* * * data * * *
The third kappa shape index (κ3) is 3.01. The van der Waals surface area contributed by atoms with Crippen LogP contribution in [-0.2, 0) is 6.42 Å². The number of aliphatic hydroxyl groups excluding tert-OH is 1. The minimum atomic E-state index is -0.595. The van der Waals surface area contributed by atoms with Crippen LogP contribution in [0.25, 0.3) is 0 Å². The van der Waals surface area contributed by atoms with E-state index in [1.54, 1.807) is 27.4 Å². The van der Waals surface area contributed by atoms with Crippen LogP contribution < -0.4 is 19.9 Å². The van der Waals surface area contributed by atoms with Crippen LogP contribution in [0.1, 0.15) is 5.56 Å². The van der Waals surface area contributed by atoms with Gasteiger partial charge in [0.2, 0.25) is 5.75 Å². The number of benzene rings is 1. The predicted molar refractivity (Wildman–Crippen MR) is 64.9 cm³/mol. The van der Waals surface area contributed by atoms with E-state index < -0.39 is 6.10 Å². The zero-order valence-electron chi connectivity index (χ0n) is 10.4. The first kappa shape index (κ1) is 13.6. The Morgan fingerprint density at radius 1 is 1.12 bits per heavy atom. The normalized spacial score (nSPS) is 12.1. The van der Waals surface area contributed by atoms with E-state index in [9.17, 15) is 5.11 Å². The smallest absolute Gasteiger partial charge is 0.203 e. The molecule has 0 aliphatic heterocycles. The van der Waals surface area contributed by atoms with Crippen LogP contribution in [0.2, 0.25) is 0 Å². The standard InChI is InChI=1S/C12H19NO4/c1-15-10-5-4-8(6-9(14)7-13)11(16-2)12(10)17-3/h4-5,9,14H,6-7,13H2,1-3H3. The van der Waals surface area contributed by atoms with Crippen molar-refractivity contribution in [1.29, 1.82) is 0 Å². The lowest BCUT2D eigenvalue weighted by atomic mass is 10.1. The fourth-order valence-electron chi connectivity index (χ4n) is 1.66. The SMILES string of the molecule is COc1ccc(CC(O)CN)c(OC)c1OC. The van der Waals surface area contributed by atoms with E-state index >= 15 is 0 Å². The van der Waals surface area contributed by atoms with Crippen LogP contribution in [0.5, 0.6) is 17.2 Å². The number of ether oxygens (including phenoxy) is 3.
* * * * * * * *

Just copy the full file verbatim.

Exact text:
The third kappa shape index (κ3) is 3.01. The van der Waals surface area contributed by atoms with Crippen LogP contribution in [-0.2, 0) is 6.42 Å². The number of aliphatic hydroxyl groups excluding tert-OH is 1. The minimum atomic E-state index is -0.595. The van der Waals surface area contributed by atoms with Crippen LogP contribution in [0.25, 0.3) is 0 Å². The van der Waals surface area contributed by atoms with E-state index in [1.54, 1.807) is 27.4 Å². The van der Waals surface area contributed by atoms with Crippen LogP contribution < -0.4 is 19.9 Å². The van der Waals surface area contributed by atoms with Crippen LogP contribution in [0.1, 0.15) is 5.56 Å². The van der Waals surface area contributed by atoms with Gasteiger partial charge in [0.2, 0.25) is 5.75 Å². The number of benzene rings is 1. The predicted molar refractivity (Wildman–Crippen MR) is 64.9 cm³/mol. The van der Waals surface area contributed by atoms with E-state index < -0.39 is 6.10 Å². The zero-order valence-electron chi connectivity index (χ0n) is 10.4. The first kappa shape index (κ1) is 13.6. The Morgan fingerprint density at radius 1 is 1.12 bits per heavy atom. The normalized spacial score (nSPS) is 12.1. The van der Waals surface area contributed by atoms with E-state index in [9.17, 15) is 5.11 Å². The smallest absolute Gasteiger partial charge is 0.203 e. The molecule has 0 aliphatic heterocycles. The van der Waals surface area contributed by atoms with Crippen LogP contribution in [0.2, 0.25) is 0 Å². The standard InChI is InChI=1S/C12H19NO4/c1-15-10-5-4-8(6-9(14)7-13)11(16-2)12(10)17-3/h4-5,9,14H,6-7,13H2,1-3H3. The van der Waals surface area contributed by atoms with Crippen molar-refractivity contribution in [1.29, 1.82) is 0 Å². The lowest BCUT2D eigenvalue weighted by atomic mass is 10.1. The fourth-order valence-electron chi connectivity index (χ4n) is 1.66. The SMILES string of the molecule is COc1ccc(CC(O)CN)c(OC)c1OC. The van der Waals surface area contributed by atoms with E-state index >= 15 is 0 Å². The van der Waals surface area contributed by atoms with Crippen LogP contribution in [0.5, 0.6) is 17.2 Å². The number of ether oxygens (including phenoxy) is 3.